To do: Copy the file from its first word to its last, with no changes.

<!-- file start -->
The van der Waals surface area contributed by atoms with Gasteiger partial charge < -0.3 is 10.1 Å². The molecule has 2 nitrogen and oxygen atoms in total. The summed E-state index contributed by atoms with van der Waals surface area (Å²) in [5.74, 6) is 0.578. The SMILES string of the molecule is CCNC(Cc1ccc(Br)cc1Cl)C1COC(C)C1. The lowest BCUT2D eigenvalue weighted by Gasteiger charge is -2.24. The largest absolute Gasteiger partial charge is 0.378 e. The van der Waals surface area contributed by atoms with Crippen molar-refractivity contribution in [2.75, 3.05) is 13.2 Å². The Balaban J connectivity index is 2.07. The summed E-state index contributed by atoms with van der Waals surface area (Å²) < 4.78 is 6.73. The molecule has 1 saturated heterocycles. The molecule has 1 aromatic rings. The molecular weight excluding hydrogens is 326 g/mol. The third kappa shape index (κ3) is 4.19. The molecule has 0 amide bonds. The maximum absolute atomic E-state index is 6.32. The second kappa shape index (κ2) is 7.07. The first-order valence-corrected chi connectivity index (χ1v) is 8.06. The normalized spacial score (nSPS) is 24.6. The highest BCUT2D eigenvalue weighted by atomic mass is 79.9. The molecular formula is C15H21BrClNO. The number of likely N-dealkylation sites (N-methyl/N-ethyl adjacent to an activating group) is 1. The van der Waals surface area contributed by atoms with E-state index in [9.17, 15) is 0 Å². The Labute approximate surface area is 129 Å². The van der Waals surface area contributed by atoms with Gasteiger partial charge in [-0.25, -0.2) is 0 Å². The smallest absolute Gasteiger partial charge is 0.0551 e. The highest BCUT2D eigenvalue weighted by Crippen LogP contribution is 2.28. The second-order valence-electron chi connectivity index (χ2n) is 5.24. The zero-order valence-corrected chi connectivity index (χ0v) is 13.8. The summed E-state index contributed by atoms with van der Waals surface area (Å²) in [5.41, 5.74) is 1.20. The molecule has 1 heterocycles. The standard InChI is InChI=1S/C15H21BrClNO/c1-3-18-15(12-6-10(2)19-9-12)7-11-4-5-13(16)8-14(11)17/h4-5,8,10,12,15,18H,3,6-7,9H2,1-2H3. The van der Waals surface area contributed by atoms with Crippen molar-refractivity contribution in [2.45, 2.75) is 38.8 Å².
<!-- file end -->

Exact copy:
The van der Waals surface area contributed by atoms with Gasteiger partial charge < -0.3 is 10.1 Å². The molecule has 2 nitrogen and oxygen atoms in total. The summed E-state index contributed by atoms with van der Waals surface area (Å²) in [5.74, 6) is 0.578. The SMILES string of the molecule is CCNC(Cc1ccc(Br)cc1Cl)C1COC(C)C1. The lowest BCUT2D eigenvalue weighted by Gasteiger charge is -2.24. The largest absolute Gasteiger partial charge is 0.378 e. The van der Waals surface area contributed by atoms with Crippen molar-refractivity contribution in [2.75, 3.05) is 13.2 Å². The Balaban J connectivity index is 2.07. The summed E-state index contributed by atoms with van der Waals surface area (Å²) < 4.78 is 6.73. The molecule has 1 saturated heterocycles. The molecule has 1 aromatic rings. The molecular weight excluding hydrogens is 326 g/mol. The third kappa shape index (κ3) is 4.19. The molecule has 0 amide bonds. The maximum absolute atomic E-state index is 6.32. The second kappa shape index (κ2) is 7.07. The first-order valence-corrected chi connectivity index (χ1v) is 8.06. The normalized spacial score (nSPS) is 24.6. The highest BCUT2D eigenvalue weighted by atomic mass is 79.9. The molecular formula is C15H21BrClNO. The number of likely N-dealkylation sites (N-methyl/N-ethyl adjacent to an activating group) is 1. The van der Waals surface area contributed by atoms with E-state index in [9.17, 15) is 0 Å². The Labute approximate surface area is 129 Å². The van der Waals surface area contributed by atoms with Gasteiger partial charge in [-0.25, -0.2) is 0 Å². The smallest absolute Gasteiger partial charge is 0.0551 e. The highest BCUT2D eigenvalue weighted by Crippen LogP contribution is 2.28. The second-order valence-electron chi connectivity index (χ2n) is 5.24. The zero-order valence-corrected chi connectivity index (χ0v) is 13.8. The summed E-state index contributed by atoms with van der Waals surface area (Å²) in [5.41, 5.74) is 1.20. The molecule has 1 heterocycles. The standard InChI is InChI=1S/C15H21BrClNO/c1-3-18-15(12-6-10(2)19-9-12)7-11-4-5-13(16)8-14(11)17/h4-5,8,10,12,15,18H,3,6-7,9H2,1-2H3. The van der Waals surface area contributed by atoms with Crippen molar-refractivity contribution in [2.45, 2.75) is 38.8 Å².